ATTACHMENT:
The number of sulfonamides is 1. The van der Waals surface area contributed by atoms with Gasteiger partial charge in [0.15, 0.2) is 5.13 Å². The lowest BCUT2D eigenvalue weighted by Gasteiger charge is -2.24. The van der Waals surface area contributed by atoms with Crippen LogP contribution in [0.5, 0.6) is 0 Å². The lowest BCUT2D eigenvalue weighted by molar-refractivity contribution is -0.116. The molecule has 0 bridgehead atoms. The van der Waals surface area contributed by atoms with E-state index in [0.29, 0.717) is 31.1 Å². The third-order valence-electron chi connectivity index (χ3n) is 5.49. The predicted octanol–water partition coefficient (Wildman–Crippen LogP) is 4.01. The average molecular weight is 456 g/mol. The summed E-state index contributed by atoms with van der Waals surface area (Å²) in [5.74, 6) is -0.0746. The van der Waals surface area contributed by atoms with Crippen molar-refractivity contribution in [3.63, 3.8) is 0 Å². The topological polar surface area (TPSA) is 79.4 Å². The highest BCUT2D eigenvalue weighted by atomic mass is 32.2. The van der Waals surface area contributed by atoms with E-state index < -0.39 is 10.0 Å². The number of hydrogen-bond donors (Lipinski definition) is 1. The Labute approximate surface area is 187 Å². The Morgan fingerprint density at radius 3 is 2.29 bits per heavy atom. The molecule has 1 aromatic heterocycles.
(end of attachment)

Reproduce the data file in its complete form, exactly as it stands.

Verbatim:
The number of sulfonamides is 1. The van der Waals surface area contributed by atoms with Gasteiger partial charge in [0.15, 0.2) is 5.13 Å². The lowest BCUT2D eigenvalue weighted by Gasteiger charge is -2.24. The van der Waals surface area contributed by atoms with Crippen LogP contribution in [0.5, 0.6) is 0 Å². The lowest BCUT2D eigenvalue weighted by molar-refractivity contribution is -0.116. The molecule has 0 bridgehead atoms. The van der Waals surface area contributed by atoms with E-state index in [0.29, 0.717) is 31.1 Å². The third-order valence-electron chi connectivity index (χ3n) is 5.49. The predicted octanol–water partition coefficient (Wildman–Crippen LogP) is 4.01. The average molecular weight is 456 g/mol. The summed E-state index contributed by atoms with van der Waals surface area (Å²) in [5.74, 6) is -0.0746. The van der Waals surface area contributed by atoms with Crippen molar-refractivity contribution in [3.63, 3.8) is 0 Å². The topological polar surface area (TPSA) is 79.4 Å². The highest BCUT2D eigenvalue weighted by atomic mass is 32.2. The van der Waals surface area contributed by atoms with E-state index < -0.39 is 10.0 Å². The number of hydrogen-bond donors (Lipinski definition) is 1. The Labute approximate surface area is 187 Å². The Morgan fingerprint density at radius 3 is 2.29 bits per heavy atom. The molecule has 1 aromatic heterocycles.